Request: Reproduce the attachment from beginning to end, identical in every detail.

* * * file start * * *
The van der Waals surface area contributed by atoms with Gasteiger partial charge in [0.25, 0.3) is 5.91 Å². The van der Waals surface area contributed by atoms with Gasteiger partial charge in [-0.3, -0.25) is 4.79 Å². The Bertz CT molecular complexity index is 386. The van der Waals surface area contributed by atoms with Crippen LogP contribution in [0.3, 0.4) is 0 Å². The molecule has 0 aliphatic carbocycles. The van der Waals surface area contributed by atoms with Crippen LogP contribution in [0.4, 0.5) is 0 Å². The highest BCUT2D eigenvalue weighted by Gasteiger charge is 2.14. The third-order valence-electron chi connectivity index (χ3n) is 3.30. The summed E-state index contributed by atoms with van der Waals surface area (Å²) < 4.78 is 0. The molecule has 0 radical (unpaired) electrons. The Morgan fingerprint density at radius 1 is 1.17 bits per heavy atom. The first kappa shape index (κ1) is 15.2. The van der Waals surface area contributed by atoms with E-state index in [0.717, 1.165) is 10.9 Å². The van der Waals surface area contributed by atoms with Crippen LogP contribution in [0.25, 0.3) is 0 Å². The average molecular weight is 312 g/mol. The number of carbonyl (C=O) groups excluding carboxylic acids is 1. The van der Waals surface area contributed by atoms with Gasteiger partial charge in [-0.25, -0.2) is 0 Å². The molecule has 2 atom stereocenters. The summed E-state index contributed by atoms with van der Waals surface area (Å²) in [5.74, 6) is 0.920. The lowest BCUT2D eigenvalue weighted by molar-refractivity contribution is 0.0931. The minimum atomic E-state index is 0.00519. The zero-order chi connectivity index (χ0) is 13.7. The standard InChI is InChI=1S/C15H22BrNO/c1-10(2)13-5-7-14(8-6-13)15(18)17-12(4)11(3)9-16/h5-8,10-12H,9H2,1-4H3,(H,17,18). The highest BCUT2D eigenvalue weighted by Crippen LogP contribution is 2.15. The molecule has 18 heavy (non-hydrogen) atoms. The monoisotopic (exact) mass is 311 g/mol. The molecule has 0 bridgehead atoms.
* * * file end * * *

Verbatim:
The van der Waals surface area contributed by atoms with Gasteiger partial charge in [0.25, 0.3) is 5.91 Å². The van der Waals surface area contributed by atoms with Gasteiger partial charge in [-0.3, -0.25) is 4.79 Å². The Bertz CT molecular complexity index is 386. The van der Waals surface area contributed by atoms with Crippen LogP contribution in [0.3, 0.4) is 0 Å². The molecule has 0 aliphatic carbocycles. The van der Waals surface area contributed by atoms with Crippen LogP contribution in [0.4, 0.5) is 0 Å². The highest BCUT2D eigenvalue weighted by Gasteiger charge is 2.14. The third-order valence-electron chi connectivity index (χ3n) is 3.30. The summed E-state index contributed by atoms with van der Waals surface area (Å²) < 4.78 is 0. The molecule has 0 radical (unpaired) electrons. The Morgan fingerprint density at radius 1 is 1.17 bits per heavy atom. The first kappa shape index (κ1) is 15.2. The van der Waals surface area contributed by atoms with E-state index in [0.717, 1.165) is 10.9 Å². The van der Waals surface area contributed by atoms with Crippen LogP contribution in [0.25, 0.3) is 0 Å². The average molecular weight is 312 g/mol. The number of carbonyl (C=O) groups excluding carboxylic acids is 1. The van der Waals surface area contributed by atoms with Gasteiger partial charge in [-0.25, -0.2) is 0 Å². The molecule has 2 atom stereocenters. The summed E-state index contributed by atoms with van der Waals surface area (Å²) in [5.74, 6) is 0.920. The lowest BCUT2D eigenvalue weighted by molar-refractivity contribution is 0.0931. The minimum atomic E-state index is 0.00519. The zero-order chi connectivity index (χ0) is 13.7. The standard InChI is InChI=1S/C15H22BrNO/c1-10(2)13-5-7-14(8-6-13)15(18)17-12(4)11(3)9-16/h5-8,10-12H,9H2,1-4H3,(H,17,18). The highest BCUT2D eigenvalue weighted by Crippen LogP contribution is 2.15. The molecule has 18 heavy (non-hydrogen) atoms. The monoisotopic (exact) mass is 311 g/mol. The molecule has 0 bridgehead atoms.